Auto Industry

Shifting into third-tier

Why foreign carmakers are excited by Chinese cities you’ve never heard of

Shifting into third-tier

It is the people’s car after all: VW

Foreign car companies are looking for growth in some of China’s remotest regions.

Take Gansu, which has more than its share of mountains, desert and scrub. Home to a stretch of the ancient Silk Road, the western province has long been traversed by horse or camelback. But travellers should now forget beasts of burden and buy a Volkswagen, says Liu Xiaojun.

In charge of marketing the German brand, Liu has been promoting Volkswagen at a series of “town square” events across Gansu. He has a straightforward plan: park his Volkswagens in the centre of town, and locals will gather to see what the fuss is about. Then send in the salespeople to talk face-to-face with potential customers.

Up to 300 people per event have been expressing an intention to buy, Liu told the Nanfang Daily.

Volkswagen is one of a number of foreign car brands making a push into China’s less developed regions, with Nissan, Ford and Chevrolet also holding similar events in third and fourth-tier cities.

The focus on frontier territory is being driven by slower sales in more mature markets. After two years of annual sales growth of 45% and 32% respectively, the industry is now having a breather. Car sales are now forecast to grow just 3-5% this year, according to the most recent projections from China’s State Information Centre.

As a result many brands are struggling to meet targets, and some are cutting prices. Consumers are holding off: waiting to see if there will be further reductions or put off by the rising cost of credit. Worsening traffic in the bigger cities may also have disssuaded some potential buyers.

Even during the days of accelerated growth, third and fourth-tier cities offered better-than-average results, with an executive telling Southern Weekend that Volkswagen experienced 100% sales growth in 2009 and 50% in 2010. But there now seems to be a more deliberate effort to chase sales outside the major urban centres. The newspaper also spoke to a Nissan representative who said that more than 50% of its sales are coming from third-tier markets and below.

It helps, of course, that few of these locations have the restrictions on car ownership now introduced in cities like Beijing, Shanghai and Guangzhou.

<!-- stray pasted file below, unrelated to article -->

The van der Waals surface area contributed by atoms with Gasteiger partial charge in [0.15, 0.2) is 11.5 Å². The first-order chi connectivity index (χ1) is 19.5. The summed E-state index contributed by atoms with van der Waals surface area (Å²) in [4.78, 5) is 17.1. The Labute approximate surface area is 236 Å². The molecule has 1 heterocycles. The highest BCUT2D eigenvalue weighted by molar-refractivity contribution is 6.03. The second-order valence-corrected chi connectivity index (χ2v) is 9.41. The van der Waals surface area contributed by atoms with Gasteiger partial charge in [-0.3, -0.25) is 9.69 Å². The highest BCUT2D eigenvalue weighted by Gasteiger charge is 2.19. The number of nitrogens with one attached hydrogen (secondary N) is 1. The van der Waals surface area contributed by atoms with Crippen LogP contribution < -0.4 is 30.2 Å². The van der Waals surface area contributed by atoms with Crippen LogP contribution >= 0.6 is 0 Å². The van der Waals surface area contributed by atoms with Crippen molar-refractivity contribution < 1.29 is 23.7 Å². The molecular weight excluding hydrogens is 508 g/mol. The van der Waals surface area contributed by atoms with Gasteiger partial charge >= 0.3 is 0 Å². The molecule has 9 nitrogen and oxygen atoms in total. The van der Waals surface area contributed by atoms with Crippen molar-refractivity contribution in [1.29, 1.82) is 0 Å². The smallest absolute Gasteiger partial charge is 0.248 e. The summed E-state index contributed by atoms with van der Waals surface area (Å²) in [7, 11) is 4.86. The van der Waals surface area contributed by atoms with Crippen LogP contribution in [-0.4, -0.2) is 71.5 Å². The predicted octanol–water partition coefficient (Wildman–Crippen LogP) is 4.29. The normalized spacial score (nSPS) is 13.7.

The dropping of a two-year subsidy programme for purchases of smaller cars may also be helping indirectly, with buyers trading up as the price gap narrows between the cheaper entry-level vehicles and the mid-tier brands now being offered at more of a discount.

Selling outside the big cities is not an entirely new tactic, mind you. In 2004, in one of the previous periods of sales slowdown, China Automotive News, an industry publication, launched its first National Car Tour, visiting 100 cities. Car bosses came away with a better awareness of the potential purchasing power outside the big cities and the more developed coast.

There was another push during the 2009 financial crisis, when sales growth dropped to 8% and the government introduced subsidies for some vehicle types sold in the countryside.

But generally it has been the domestic brands that are better established outside the larger cities. What’s different this time is that the foreign marques are also making more of an effort to expand. As these models also tend to be higher-priced, the move can also be interpreted as evidence of improved spending power in the inland economy.

Hence the need to widen sales and distribution networks, in search of a broader commercial footprint. Zhengtong Auto recently announced that it would pay Rmb5.5 billion ($860 million) to acquire Shenzhen SCAS, one of China’s largest dealerships. It is the third such acquisition that Zhengtong has made this year.

Next stop Gansu, perhaps.

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